For all its focus on AI algorithms, sharp-eyed cameras, and pedal-less pods, the arrival of driverless cars continues to revolve around philosophical questions. In the event of an unavoidable collision, should a self-driving car barrel into a group of pedestrians or kill its occupant? Is self-driving truck technology that puts millions of people out of work actually good for society? If self-driving cars are already safer than human drivers, should they be on the roads, even if some people will inevitably die in them?
Tesla CEO Elon Musk believes the answer to the last question is an emphatic “yes.” On Thursday, he received some level of vindication from the National Highway Traffic Safety Administration, which found his company’s Autopilot feature wasn’t at fault in a fatal collision between a tractor trailer and a Tesla vehicle using the semi-autonomous driving mode in May. The government agency could have issued a recall on Autopilot-enabled Teslas and cratered consumer confidence in self-driving technology. Instead, the NHTSA said it discovered no defects in Tesla’s Autopilot system. In fact, the agency found that Teslas equipped with the Autopilot feature Autosteer (used to automatically keep a vehicle within highway lane markings) had a crash rate 40 percent lower than those without it.
Musk was quick to tweet out the new data point as a “report highlight.” The man who is simultaneously trying to build self-driving cars, fight the fossil-fuel industry, convince Americans to embrace renewable energy, and, oh yeah, go to Mars, is relentlessly empirical. He has very little patience for media narratives that get in way of his fact-based worldview.
So it’s no shock that the critical press coverage of Joshua Brown’s death, the first involving a Tesla in Autopilot mode, made him palpably angry. “Indeed, if anyone bothered to do the math (obviously, you did not) they would realize that of the over 1M auto deaths per year worldwide, approximately half a million people would have been saved if the Tesla autopilot was universally available,” he said in an email to a Fortune writer in July. Going further with this logic, he said to reporters at an October press conference, that “if, in writing some article that’s negative, you effectively dissuade people from using an autonomous vehicle, you’re killing people.” A Tesla blog post at the peak of the Autopilot controversy in July called Brown’s death a “statistical inevitability.”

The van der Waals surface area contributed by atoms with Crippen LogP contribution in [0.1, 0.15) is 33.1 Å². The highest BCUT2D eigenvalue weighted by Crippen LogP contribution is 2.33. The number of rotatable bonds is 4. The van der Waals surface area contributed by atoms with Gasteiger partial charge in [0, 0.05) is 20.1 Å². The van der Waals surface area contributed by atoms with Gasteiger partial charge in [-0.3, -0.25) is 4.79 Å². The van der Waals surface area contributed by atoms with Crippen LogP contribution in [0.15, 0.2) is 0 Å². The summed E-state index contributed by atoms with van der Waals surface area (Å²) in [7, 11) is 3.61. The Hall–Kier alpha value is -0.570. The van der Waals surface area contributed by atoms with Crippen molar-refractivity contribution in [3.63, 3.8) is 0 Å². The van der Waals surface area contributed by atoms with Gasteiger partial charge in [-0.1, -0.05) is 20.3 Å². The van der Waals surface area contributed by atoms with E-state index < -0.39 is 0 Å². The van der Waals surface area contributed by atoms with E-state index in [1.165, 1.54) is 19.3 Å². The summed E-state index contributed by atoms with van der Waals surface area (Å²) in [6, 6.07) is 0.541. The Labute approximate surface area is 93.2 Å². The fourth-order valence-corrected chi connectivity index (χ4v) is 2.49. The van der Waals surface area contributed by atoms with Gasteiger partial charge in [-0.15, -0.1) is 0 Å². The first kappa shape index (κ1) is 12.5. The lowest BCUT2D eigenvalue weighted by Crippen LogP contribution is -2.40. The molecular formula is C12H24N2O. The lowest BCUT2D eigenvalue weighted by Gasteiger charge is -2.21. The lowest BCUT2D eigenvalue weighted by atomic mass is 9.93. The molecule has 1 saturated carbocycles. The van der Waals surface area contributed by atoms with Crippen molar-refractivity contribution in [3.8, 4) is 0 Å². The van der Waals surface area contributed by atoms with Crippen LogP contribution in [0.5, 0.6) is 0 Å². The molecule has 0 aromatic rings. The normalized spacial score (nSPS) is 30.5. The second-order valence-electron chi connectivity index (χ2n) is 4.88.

These are arguments based in reason (though calling a semi-autonomous driving system “Autopilot” may also be dissuading people from paying attention to the road). But reason is only one factor at play in the adoption of driverless cars. Even if human driving is a statistically unsafe activity, few individual people feel they are unsafe driving. Ceding human agency to an unknowably complex machine sounds, on its face, way more dangerous. A recent survey by Kelley Blue Book found that a majority of drivers prefer to have full control of their vehicle, even if it’s less safe for other people on the road. Musk has to clear psychological hurdles as well as technological ones.
Through their aggressive rollout of driverless car tech, Tesla and companies like Uber (which sped its driverless cars into San Francisco briefly before being kicked out over safety concerns) are betting that nothing awful will happen on their technology’s watch — or that, if it does, statistics will show it really isn’t that awful so long as you consider the statistics. That’s a big gamble for an unproven technology in a culture increasingly driven by fear of the unknown. The NHTSA report offers validation for Musk’s logic, but it feels more like a disaster averted than a case fundamentally won. Proving that driverless cars are safer than human drivers is the work of a researcher. Convincing real people that they will feel safer in a driverless car than behind the wheel themselves is the work of a business. And Musk and his competitors are still working on proving that business is viable.